Relief Pitchers 5.6 2

The situation in right may be worse, but there’s little reason to think the Padres would be resistant to an upgrade if the position resembled the internet’s favorite failure-icon, the flaming dumpster. Teams don’t tend to accept sunk costs easily and the fact that Hosmer is likely owed $104 million is almost certainly a factor in the team’s plans, leaving them to throw good money (playing time) after bad (the contract).

Players who qualifying for the batting title putting up consecutive sub-replacement seasons is a less frequent occurrence than you may think. Prior to Hosmer, only 63 players in history have managed the feat a total of 75 times. Nobody’s done it since 2014 (Billy Butler and Ryan Howard) and the last player to manage it and still get enough playing time the following year to qualify was Roger Cedeno in 2003. The third time was the charm and Cedeno finally lost his job.

The Padres appear determined to play Hosmer as much as possible in 2020. A platoon would obviously be the first way to reduce his playing time given his career line of .251/.298/.364 against lefties. Hosmer is far from unique in being a lefty hitter with large platoon splits, but the larger issue is that his career .291/.354/.466 line against right-handed pitchers isn’t terribly impressive itself for a northpaw-masher. Looking at the list of first basemen with 1000 plate appearances between 2011 and 2019, Hosmer’s wRC+ against righties ranks 22nd, behind such illustrious superstars as Lucas Duda, Adam Lind, Ike Davis, and Justin Bour.

ZiPS is not optimistic about Hosmer’s next six years:

ZiPS Projection – Eric Hosmer
2020 .262 .320 .425 595 73 156 27 2 22 90 50 141 3 99 -1 1.2
2021 .257 .314 .415 470 57 121 22 2 16 70 39 110 2 95 -1 0.6
2022 .255 .311 .405 420 49 107 19 1 14 60 34 95 2 92 -1 0.3
2023 .252 .308 .392 329 37 83 14 1 10 45 26 71 1 88 -1 0.0
2024 .247 .300 .381 247 27 61 10 1 7 32 18 50 1 82 -1 -0.2
2025 .000 .000 .000 0 0 0 0 0 0 0 0 0 0 0 0 0.0
2026 .000 .000 .000 0 0 0 0 0 0 0 0 0 0 0 0 0.0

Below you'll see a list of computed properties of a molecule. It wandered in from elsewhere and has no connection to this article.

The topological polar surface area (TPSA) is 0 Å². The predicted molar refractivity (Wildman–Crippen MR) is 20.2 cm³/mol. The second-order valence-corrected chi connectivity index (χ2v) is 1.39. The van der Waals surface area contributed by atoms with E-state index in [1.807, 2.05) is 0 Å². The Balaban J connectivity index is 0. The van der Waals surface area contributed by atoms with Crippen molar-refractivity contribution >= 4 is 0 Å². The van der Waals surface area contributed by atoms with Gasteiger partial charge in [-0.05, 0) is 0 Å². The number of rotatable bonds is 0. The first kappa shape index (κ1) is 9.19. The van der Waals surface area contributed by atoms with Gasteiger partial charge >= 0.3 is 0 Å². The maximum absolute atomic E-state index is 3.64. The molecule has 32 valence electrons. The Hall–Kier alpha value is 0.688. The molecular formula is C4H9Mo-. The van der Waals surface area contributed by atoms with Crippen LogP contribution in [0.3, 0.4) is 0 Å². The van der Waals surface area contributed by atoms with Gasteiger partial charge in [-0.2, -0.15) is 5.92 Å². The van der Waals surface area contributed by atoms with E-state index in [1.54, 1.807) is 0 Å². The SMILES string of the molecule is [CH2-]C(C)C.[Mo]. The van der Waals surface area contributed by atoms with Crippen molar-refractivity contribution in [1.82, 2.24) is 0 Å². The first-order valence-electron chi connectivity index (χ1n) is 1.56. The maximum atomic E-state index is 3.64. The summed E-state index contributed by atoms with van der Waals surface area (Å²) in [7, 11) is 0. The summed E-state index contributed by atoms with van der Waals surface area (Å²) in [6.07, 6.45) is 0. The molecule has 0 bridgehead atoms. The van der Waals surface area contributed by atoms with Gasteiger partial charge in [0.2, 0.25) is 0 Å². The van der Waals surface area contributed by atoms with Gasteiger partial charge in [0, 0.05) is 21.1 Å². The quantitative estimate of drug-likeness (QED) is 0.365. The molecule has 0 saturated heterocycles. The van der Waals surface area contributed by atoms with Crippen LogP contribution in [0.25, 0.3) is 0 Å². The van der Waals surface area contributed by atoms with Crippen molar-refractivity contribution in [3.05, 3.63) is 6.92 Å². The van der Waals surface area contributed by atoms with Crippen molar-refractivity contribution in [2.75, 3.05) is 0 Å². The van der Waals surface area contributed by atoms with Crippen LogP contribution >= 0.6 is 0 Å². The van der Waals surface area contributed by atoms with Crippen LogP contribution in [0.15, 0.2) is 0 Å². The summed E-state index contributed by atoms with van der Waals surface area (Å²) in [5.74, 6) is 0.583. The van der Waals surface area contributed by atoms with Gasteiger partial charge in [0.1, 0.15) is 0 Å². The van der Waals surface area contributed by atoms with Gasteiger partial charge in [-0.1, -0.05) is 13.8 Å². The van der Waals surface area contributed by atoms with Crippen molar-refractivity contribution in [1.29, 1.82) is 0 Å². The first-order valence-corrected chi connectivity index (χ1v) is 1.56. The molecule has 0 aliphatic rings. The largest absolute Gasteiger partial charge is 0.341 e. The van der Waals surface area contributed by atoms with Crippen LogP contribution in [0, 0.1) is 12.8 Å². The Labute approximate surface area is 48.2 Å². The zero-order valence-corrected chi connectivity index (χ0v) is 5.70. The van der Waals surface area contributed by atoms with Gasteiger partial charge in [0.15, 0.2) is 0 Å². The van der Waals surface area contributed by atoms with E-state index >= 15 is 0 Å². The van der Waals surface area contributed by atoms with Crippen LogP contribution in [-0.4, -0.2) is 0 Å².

2027 .000 .000 .000 0 0 0 0 0 0 0 0 0 0 0 0 0.0

ZiPS Projection Percentiles – Eric Hosmer
90% .271 .338 .493 586 78 159 31 6 29 103 59 119 7 121 2.8
80% .268 .331 .468 590 76 158 29 4 27 97 55 129 6 113 2.3
70% .265 .326 .448 592 75 157 28 4 24 94 53 134 4 106 1.8
60% .265 .325 .440 593 73 157 27 4 23 92 52 138 4 104 1.6
50% .262 .320 .425 595 73 156 27 2 22 90 50 141 3 99 1.2
40% .260 .317 .416 596 72 155 26 2 21 88 49 145 3 96 1.0
30% .258 .312 .408 598 71 154 26 2 20 86 47 151 3 93 0.7
20% .254 .308 .397 599 70 152 25 2 19 84 46 157 2 89 0.4
10% .251 .302 .382 602 69 151 24 2 17 81 43 167 2 83 -0.1

So where does that leave the Padres? Even assuming a willingness to move on, there aren’t many in-house options that are obvious improvements in 2020. Ty France and Josh Naylor project by both ZiPS and Steamer as equivalent to Hosmer offensively, and short of signing Yasiel Puig and teaching him to play first adequately very quickly, there’s not much available in free agency. Wil Myers is also likely not a preferable option.

Next year’s best first base free agent is likely to be Anthony Rizzo. The Padres should be very interested. The opportunity may even come quicker, with Theo Epstein hinting that the Cubs could become sellers if the team struggled in 2020, though it will likely take more than Andrew Cashner to acquire Rizzo this time around:

ZiPS Projection – Anthony Rizzo (SD)
2021 .269 .377 .484 494 75 133 28 3 24 82 68 83 5 131 4 4.0
2022 .267 .371 .465 475 69 127 27 2 21 74 62 77 5 125 3 3.4
2023 .261 .363 .447 452 63 118 24 3 18 67 57 70 5 118 3 2.8
2024 .257 .355 .421 428 56 110 21 2 15 60 50 62 4 109 3 2.0
2025 .251 .346 .405 402 49 101 19 2 13 52 44 54 4 103 2 1.5

Good organizations address their biggest weaknesses, while bad ones pretend that they do not exist. How the Padres deal with their uncomfortable first base situation over the next year will tell us a lot about which category they fall into.

Dan Szymborski is a senior writer for FanGraphs and the developer of the ZiPS projection system. He was a writer for from 2010-2018, a regular guest on a number of radio shows and podcasts, and a voting BBWAA member. He also maintains a terrible Twitter account at @DSzymborski.